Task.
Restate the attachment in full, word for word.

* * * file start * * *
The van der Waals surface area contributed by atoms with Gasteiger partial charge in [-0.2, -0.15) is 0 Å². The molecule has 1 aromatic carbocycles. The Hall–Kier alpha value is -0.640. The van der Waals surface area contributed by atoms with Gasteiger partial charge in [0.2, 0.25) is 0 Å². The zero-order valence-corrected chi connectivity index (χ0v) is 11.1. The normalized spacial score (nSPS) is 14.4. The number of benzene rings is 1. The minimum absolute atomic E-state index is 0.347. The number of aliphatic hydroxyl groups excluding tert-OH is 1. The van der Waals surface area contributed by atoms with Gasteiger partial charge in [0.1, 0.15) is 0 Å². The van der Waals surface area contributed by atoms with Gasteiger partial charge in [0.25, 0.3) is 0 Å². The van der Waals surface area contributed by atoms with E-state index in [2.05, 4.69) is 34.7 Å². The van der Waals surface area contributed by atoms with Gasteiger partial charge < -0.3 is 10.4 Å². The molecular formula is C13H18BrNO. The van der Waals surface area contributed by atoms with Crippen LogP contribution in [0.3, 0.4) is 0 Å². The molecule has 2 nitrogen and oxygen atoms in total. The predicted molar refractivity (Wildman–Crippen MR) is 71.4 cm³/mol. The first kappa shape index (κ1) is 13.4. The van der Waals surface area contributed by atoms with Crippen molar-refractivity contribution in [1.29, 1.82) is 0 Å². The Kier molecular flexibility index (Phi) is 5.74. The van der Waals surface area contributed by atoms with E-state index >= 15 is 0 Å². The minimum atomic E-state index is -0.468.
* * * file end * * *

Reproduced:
The van der Waals surface area contributed by atoms with Gasteiger partial charge in [-0.2, -0.15) is 0 Å². The molecule has 1 aromatic carbocycles. The Hall–Kier alpha value is -0.640. The van der Waals surface area contributed by atoms with Gasteiger partial charge in [0.2, 0.25) is 0 Å². The zero-order valence-corrected chi connectivity index (χ0v) is 11.1. The normalized spacial score (nSPS) is 14.4. The number of benzene rings is 1. The minimum absolute atomic E-state index is 0.347. The number of aliphatic hydroxyl groups excluding tert-OH is 1. The van der Waals surface area contributed by atoms with Gasteiger partial charge in [0.1, 0.15) is 0 Å². The van der Waals surface area contributed by atoms with Gasteiger partial charge in [0.25, 0.3) is 0 Å². The van der Waals surface area contributed by atoms with E-state index in [2.05, 4.69) is 34.7 Å². The van der Waals surface area contributed by atoms with Gasteiger partial charge < -0.3 is 10.4 Å². The molecular formula is C13H18BrNO. The van der Waals surface area contributed by atoms with Crippen LogP contribution in [0.3, 0.4) is 0 Å². The molecule has 2 nitrogen and oxygen atoms in total. The predicted molar refractivity (Wildman–Crippen MR) is 71.4 cm³/mol. The first kappa shape index (κ1) is 13.4. The van der Waals surface area contributed by atoms with Crippen molar-refractivity contribution in [1.29, 1.82) is 0 Å². The Kier molecular flexibility index (Phi) is 5.74. The van der Waals surface area contributed by atoms with E-state index >= 15 is 0 Å². The minimum atomic E-state index is -0.468.